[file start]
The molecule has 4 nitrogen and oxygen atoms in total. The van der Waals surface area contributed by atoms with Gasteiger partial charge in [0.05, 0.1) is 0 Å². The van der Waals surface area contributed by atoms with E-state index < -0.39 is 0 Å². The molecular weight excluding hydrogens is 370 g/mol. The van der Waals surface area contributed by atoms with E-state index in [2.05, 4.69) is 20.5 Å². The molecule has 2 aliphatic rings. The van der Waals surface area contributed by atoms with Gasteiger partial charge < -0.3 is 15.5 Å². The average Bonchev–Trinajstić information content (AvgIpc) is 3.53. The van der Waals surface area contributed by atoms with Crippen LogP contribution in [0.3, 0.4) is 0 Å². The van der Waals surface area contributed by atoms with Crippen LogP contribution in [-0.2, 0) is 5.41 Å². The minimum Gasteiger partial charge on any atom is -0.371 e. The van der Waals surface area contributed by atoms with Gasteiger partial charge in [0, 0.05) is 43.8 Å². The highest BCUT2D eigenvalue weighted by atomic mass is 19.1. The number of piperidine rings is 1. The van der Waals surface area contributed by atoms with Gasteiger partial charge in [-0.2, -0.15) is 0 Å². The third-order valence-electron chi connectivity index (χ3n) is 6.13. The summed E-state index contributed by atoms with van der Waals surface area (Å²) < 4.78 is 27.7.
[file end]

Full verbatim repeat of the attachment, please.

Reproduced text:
The molecule has 4 nitrogen and oxygen atoms in total. The van der Waals surface area contributed by atoms with Gasteiger partial charge in [0.05, 0.1) is 0 Å². The van der Waals surface area contributed by atoms with E-state index < -0.39 is 0 Å². The molecular weight excluding hydrogens is 370 g/mol. The van der Waals surface area contributed by atoms with E-state index in [2.05, 4.69) is 20.5 Å². The molecule has 2 aliphatic rings. The van der Waals surface area contributed by atoms with Gasteiger partial charge < -0.3 is 15.5 Å². The average Bonchev–Trinajstić information content (AvgIpc) is 3.53. The van der Waals surface area contributed by atoms with Crippen LogP contribution in [0.3, 0.4) is 0 Å². The van der Waals surface area contributed by atoms with Crippen LogP contribution in [-0.2, 0) is 5.41 Å². The minimum Gasteiger partial charge on any atom is -0.371 e. The van der Waals surface area contributed by atoms with Gasteiger partial charge in [0, 0.05) is 43.8 Å². The highest BCUT2D eigenvalue weighted by atomic mass is 19.1. The number of piperidine rings is 1. The van der Waals surface area contributed by atoms with Gasteiger partial charge in [-0.2, -0.15) is 0 Å². The third-order valence-electron chi connectivity index (χ3n) is 6.13. The summed E-state index contributed by atoms with van der Waals surface area (Å²) < 4.78 is 27.7.